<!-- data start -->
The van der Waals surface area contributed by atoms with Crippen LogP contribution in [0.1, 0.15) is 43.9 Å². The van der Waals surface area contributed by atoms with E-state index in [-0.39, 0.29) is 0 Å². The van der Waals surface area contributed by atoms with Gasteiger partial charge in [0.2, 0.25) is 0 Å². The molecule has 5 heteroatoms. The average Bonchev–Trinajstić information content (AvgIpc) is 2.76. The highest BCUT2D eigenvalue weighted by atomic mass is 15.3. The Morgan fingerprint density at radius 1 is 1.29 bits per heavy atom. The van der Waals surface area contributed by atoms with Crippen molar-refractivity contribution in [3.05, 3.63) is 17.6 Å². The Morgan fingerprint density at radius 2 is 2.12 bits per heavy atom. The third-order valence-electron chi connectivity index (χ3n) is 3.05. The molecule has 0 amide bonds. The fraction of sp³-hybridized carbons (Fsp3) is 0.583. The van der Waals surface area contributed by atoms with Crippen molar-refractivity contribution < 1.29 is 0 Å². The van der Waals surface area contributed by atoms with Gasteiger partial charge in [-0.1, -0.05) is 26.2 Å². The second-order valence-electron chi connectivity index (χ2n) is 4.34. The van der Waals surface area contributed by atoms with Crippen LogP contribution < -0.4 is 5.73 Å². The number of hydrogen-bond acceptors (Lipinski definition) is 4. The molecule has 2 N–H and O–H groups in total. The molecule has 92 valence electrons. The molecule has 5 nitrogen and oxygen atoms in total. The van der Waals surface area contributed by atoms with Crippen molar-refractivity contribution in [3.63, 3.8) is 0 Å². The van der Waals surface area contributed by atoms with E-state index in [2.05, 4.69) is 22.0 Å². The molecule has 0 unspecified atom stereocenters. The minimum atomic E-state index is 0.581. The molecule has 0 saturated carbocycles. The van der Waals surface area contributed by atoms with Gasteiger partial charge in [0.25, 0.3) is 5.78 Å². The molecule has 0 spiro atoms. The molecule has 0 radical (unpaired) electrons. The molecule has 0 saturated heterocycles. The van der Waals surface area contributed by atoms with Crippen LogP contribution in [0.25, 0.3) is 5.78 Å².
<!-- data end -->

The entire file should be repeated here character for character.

The van der Waals surface area contributed by atoms with Crippen LogP contribution in [0.1, 0.15) is 43.9 Å². The van der Waals surface area contributed by atoms with E-state index in [-0.39, 0.29) is 0 Å². The van der Waals surface area contributed by atoms with Gasteiger partial charge in [0.2, 0.25) is 0 Å². The molecule has 5 heteroatoms. The average Bonchev–Trinajstić information content (AvgIpc) is 2.76. The highest BCUT2D eigenvalue weighted by atomic mass is 15.3. The Morgan fingerprint density at radius 1 is 1.29 bits per heavy atom. The van der Waals surface area contributed by atoms with Crippen molar-refractivity contribution in [3.05, 3.63) is 17.6 Å². The Morgan fingerprint density at radius 2 is 2.12 bits per heavy atom. The third-order valence-electron chi connectivity index (χ3n) is 3.05. The molecule has 0 amide bonds. The fraction of sp³-hybridized carbons (Fsp3) is 0.583. The van der Waals surface area contributed by atoms with Crippen molar-refractivity contribution < 1.29 is 0 Å². The van der Waals surface area contributed by atoms with Gasteiger partial charge in [-0.1, -0.05) is 26.2 Å². The second-order valence-electron chi connectivity index (χ2n) is 4.34. The van der Waals surface area contributed by atoms with Crippen LogP contribution < -0.4 is 5.73 Å². The number of hydrogen-bond acceptors (Lipinski definition) is 4. The molecule has 2 N–H and O–H groups in total. The molecule has 92 valence electrons. The molecule has 5 nitrogen and oxygen atoms in total. The van der Waals surface area contributed by atoms with Crippen molar-refractivity contribution in [3.63, 3.8) is 0 Å². The van der Waals surface area contributed by atoms with E-state index in [2.05, 4.69) is 22.0 Å². The molecule has 0 unspecified atom stereocenters. The minimum atomic E-state index is 0.581. The molecule has 0 saturated carbocycles. The van der Waals surface area contributed by atoms with Gasteiger partial charge in [0.25, 0.3) is 5.78 Å². The molecule has 0 spiro atoms. The molecule has 0 radical (unpaired) electrons. The molecule has 0 saturated heterocycles. The van der Waals surface area contributed by atoms with Crippen LogP contribution in [0.25, 0.3) is 5.78 Å².